China's Deleveraging Will Likely Take Longer Than the Official Three-Year Time Line

S&P Global Ratings
Written By: the China Senior Analyst Group
S&P Global Ratings
Written By: the China Senior Analyst Group

China's longest credit cycle since the beginning of the reform period is now over. However, China will have a hard time achieving a meaningful reduction in credit risk within the current, official three-year horizon.

Measured peak to peak on a credit-to-GDP basis, China has now completed its longest credit cycle in the reform period: thirteen years (2004-2017). Nearly all the key credit ratios have peaked, with the exception of those of the household sector, where leverage should continue to gradually rise to support the rebalancing of the economy. The ratio of total credit to GDP hit its maximum of 211% in the first quarter of 2017. On the sourcing side, non-bank credit peaked in the first quarter of 2017 at 54% and, somewhat surprisingly, bank credit also peaked, at 158% of GDP in the second quarter of the year. Corporate credit peaked at 167% of GDP in mid-2016.

"For a long time the question was: When will China begin deleveraging?" said Paul Gruenwald, S&P Global Ratings' chief economist. "Now the questions are: How much does China have to deleverage? How long will this take? What are the headwinds? And what are the macro and sectoral implications?"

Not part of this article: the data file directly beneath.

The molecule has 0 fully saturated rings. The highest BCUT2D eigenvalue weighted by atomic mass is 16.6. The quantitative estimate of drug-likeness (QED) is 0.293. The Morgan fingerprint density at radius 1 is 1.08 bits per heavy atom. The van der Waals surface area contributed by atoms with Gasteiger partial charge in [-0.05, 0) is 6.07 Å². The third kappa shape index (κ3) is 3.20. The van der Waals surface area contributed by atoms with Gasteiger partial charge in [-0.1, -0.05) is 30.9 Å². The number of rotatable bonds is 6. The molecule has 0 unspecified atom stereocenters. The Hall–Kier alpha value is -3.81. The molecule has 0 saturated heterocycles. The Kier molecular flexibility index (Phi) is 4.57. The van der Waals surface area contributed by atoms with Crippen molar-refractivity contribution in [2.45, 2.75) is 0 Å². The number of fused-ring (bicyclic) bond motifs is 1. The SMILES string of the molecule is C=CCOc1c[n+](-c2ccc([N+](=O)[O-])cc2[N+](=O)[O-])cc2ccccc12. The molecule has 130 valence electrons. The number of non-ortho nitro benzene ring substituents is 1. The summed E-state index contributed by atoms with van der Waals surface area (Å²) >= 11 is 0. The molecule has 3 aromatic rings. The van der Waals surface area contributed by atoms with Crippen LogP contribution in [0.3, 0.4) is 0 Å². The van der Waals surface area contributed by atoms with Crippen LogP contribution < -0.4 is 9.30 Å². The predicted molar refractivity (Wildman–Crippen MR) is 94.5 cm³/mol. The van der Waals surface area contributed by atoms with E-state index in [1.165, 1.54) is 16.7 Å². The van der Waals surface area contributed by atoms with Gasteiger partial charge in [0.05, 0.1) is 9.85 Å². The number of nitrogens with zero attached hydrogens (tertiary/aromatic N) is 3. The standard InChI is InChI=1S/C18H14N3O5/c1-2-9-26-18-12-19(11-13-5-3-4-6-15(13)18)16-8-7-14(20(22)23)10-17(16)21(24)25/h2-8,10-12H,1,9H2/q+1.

In the report, we look at recent Chinese credit cycles and analyze various measures of the size of the credit-to-GDP gap to be closed, as well as the speed at which deleveraging can close these gaps. We also consider the partial slowdown in deleveraging this year to date in response to larger-than-expected potential macro effects as well as uncertainties around the still-escalating trade war with the U.S.

"In order to achieve a meaningful reduction in risk, the authorities may need to extend their current three-year horizon for deleveraging and to more clearly articulate their objectives," said Mr. Gruenwald.

After examining a number of scenarios, we conclude that the deleveraging process will likely stretch beyond three years, and could even take up to seven years, depending on the objectives. Non-financial corporations will likely continue to reduce debt burdens by the greatest proportion, and the government may increase deficit spending to partially offset slower corporate spending.

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